Sine series for a sine

The Fourier series of an odd function only has sine terms—all the cosine coefficients are zero—and so the Fourier series is a sine series.

What is the sine series for a sine function? If the frequency is an integer, then the sine series is just the function itself. For example, the sine series for sin(5x) is just sin(5x). But what if the frequency is not an integer?

For an odd function f on [-π, π] we have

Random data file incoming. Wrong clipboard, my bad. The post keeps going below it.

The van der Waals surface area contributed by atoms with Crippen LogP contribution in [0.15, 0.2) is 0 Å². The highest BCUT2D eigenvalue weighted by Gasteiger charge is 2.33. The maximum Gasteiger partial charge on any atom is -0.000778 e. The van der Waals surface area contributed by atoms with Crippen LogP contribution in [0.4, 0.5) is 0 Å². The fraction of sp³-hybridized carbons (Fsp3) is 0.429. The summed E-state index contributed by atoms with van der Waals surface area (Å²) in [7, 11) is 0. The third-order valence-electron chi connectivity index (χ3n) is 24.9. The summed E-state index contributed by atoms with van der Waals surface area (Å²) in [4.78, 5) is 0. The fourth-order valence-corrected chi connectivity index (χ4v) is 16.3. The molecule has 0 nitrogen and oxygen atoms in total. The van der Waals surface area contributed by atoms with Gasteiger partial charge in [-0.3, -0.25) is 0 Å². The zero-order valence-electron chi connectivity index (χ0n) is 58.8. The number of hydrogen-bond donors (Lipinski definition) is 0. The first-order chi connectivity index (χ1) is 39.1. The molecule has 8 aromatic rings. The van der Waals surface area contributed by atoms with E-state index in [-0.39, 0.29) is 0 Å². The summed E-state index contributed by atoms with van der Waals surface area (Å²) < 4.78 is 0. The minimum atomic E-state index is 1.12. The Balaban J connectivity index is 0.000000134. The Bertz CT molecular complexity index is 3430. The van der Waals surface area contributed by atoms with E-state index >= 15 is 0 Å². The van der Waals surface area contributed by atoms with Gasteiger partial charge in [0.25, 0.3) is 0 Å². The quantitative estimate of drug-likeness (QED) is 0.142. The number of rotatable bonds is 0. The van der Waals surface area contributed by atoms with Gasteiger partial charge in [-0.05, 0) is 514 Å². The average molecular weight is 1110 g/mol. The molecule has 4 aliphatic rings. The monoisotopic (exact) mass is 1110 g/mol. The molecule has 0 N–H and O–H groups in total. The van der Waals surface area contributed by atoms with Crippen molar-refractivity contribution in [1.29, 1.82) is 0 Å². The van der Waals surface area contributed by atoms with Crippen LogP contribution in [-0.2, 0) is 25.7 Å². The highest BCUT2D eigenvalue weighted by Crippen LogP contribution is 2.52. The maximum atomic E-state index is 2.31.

f(x) = \sum_{i=0}^\infty c_n \sin(n \pi x)

where the coefficients are given by

c_n = \frac{1}{\pi} \int_{-\pi}^\pi f(x) \sin(nx)\, dx

So if λ is not an integer, the sine series coefficients for sin(λx) are given by

c_n = 2\sin(\lambda \pi) (-1)^n \,\frac{ n}{\pi(\lambda^2 - n^2)}

The series converges slowly since the coefficients are O(1/n).

For example, here are the first 15 coefficients for the sine series for sin(1.6x).

And here is the corresponding plot for sin(2.9x).

As you might expect, the coefficient of sin(3x) is nearly 1, because 2.9 is nearly 3. What you might not expect is that the remaining coefficients are fairly large.

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